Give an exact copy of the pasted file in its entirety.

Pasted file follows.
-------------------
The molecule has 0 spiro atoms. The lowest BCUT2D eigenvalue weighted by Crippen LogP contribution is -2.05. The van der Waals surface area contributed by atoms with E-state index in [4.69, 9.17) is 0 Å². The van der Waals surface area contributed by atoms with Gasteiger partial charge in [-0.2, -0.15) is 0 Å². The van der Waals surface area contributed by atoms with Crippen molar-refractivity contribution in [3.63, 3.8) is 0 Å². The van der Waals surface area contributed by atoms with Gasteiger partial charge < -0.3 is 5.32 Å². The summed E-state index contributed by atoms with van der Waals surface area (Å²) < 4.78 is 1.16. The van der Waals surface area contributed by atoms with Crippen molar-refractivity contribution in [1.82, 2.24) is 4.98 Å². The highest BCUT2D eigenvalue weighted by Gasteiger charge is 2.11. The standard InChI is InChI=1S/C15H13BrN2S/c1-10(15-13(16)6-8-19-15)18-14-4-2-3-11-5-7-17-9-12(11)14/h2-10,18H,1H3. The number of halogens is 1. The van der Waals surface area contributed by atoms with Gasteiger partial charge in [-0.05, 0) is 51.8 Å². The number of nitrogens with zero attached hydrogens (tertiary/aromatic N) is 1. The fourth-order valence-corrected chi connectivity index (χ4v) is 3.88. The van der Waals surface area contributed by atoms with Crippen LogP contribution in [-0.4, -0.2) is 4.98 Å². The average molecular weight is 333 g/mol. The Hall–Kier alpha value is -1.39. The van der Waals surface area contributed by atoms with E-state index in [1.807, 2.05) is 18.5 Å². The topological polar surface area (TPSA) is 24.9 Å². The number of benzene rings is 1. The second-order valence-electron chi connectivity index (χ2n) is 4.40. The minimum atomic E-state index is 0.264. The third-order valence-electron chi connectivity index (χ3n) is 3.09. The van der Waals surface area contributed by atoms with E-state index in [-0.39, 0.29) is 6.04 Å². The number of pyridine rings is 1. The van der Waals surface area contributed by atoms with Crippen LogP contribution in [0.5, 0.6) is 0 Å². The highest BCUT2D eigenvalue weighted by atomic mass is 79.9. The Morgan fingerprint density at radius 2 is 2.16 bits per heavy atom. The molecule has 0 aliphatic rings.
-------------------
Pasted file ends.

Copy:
The molecule has 0 spiro atoms. The lowest BCUT2D eigenvalue weighted by Crippen LogP contribution is -2.05. The van der Waals surface area contributed by atoms with E-state index in [4.69, 9.17) is 0 Å². The van der Waals surface area contributed by atoms with Gasteiger partial charge in [-0.2, -0.15) is 0 Å². The van der Waals surface area contributed by atoms with Crippen molar-refractivity contribution in [3.63, 3.8) is 0 Å². The van der Waals surface area contributed by atoms with Gasteiger partial charge < -0.3 is 5.32 Å². The summed E-state index contributed by atoms with van der Waals surface area (Å²) < 4.78 is 1.16. The van der Waals surface area contributed by atoms with Crippen molar-refractivity contribution in [1.82, 2.24) is 4.98 Å². The highest BCUT2D eigenvalue weighted by Gasteiger charge is 2.11. The standard InChI is InChI=1S/C15H13BrN2S/c1-10(15-13(16)6-8-19-15)18-14-4-2-3-11-5-7-17-9-12(11)14/h2-10,18H,1H3. The number of halogens is 1. The van der Waals surface area contributed by atoms with Gasteiger partial charge in [-0.05, 0) is 51.8 Å². The number of nitrogens with zero attached hydrogens (tertiary/aromatic N) is 1. The fourth-order valence-corrected chi connectivity index (χ4v) is 3.88. The van der Waals surface area contributed by atoms with Crippen LogP contribution in [-0.4, -0.2) is 4.98 Å². The average molecular weight is 333 g/mol. The Hall–Kier alpha value is -1.39. The van der Waals surface area contributed by atoms with E-state index in [1.807, 2.05) is 18.5 Å². The topological polar surface area (TPSA) is 24.9 Å². The number of benzene rings is 1. The second-order valence-electron chi connectivity index (χ2n) is 4.40. The minimum atomic E-state index is 0.264. The third-order valence-electron chi connectivity index (χ3n) is 3.09. The van der Waals surface area contributed by atoms with E-state index in [-0.39, 0.29) is 6.04 Å². The number of pyridine rings is 1. The van der Waals surface area contributed by atoms with Crippen LogP contribution in [0.5, 0.6) is 0 Å². The highest BCUT2D eigenvalue weighted by atomic mass is 79.9. The Morgan fingerprint density at radius 2 is 2.16 bits per heavy atom. The molecule has 0 aliphatic rings.